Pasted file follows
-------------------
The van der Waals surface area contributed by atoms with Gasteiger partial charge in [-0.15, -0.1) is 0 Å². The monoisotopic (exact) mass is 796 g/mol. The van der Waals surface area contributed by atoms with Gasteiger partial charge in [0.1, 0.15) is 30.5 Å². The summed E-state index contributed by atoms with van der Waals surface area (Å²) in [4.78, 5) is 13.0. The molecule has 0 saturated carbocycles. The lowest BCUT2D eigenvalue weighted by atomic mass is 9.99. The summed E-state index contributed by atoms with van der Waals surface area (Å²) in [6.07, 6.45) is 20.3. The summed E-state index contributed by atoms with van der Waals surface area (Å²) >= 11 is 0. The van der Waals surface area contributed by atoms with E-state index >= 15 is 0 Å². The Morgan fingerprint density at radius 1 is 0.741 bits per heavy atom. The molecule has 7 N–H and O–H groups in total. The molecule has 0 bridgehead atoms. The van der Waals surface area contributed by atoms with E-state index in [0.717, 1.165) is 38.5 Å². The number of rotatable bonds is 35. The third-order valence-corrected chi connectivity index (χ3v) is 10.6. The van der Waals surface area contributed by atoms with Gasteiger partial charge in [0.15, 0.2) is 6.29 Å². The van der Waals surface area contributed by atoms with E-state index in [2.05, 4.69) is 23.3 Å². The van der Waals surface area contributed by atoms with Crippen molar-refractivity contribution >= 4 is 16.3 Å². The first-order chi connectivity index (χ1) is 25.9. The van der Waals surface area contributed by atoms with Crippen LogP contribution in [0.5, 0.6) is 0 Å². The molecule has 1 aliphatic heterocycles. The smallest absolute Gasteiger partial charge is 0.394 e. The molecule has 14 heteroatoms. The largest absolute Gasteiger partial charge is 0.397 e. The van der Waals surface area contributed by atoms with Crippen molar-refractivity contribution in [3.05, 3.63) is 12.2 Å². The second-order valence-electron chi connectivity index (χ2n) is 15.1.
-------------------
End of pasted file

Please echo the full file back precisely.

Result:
The van der Waals surface area contributed by atoms with Gasteiger partial charge in [-0.15, -0.1) is 0 Å². The monoisotopic (exact) mass is 796 g/mol. The van der Waals surface area contributed by atoms with Gasteiger partial charge in [0.1, 0.15) is 30.5 Å². The summed E-state index contributed by atoms with van der Waals surface area (Å²) in [4.78, 5) is 13.0. The molecule has 0 saturated carbocycles. The lowest BCUT2D eigenvalue weighted by atomic mass is 9.99. The summed E-state index contributed by atoms with van der Waals surface area (Å²) in [6.07, 6.45) is 20.3. The summed E-state index contributed by atoms with van der Waals surface area (Å²) >= 11 is 0. The van der Waals surface area contributed by atoms with E-state index >= 15 is 0 Å². The Morgan fingerprint density at radius 1 is 0.741 bits per heavy atom. The molecule has 7 N–H and O–H groups in total. The molecule has 0 bridgehead atoms. The van der Waals surface area contributed by atoms with E-state index in [0.717, 1.165) is 38.5 Å². The number of rotatable bonds is 35. The third-order valence-corrected chi connectivity index (χ3v) is 10.6. The van der Waals surface area contributed by atoms with Gasteiger partial charge in [0.15, 0.2) is 6.29 Å². The van der Waals surface area contributed by atoms with E-state index in [2.05, 4.69) is 23.3 Å². The van der Waals surface area contributed by atoms with Crippen molar-refractivity contribution >= 4 is 16.3 Å². The first-order chi connectivity index (χ1) is 25.9. The van der Waals surface area contributed by atoms with Crippen LogP contribution in [0.5, 0.6) is 0 Å². The molecule has 1 aliphatic heterocycles. The smallest absolute Gasteiger partial charge is 0.394 e. The molecule has 14 heteroatoms. The largest absolute Gasteiger partial charge is 0.397 e. The van der Waals surface area contributed by atoms with Crippen molar-refractivity contribution in [3.05, 3.63) is 12.2 Å². The second-order valence-electron chi connectivity index (χ2n) is 15.1.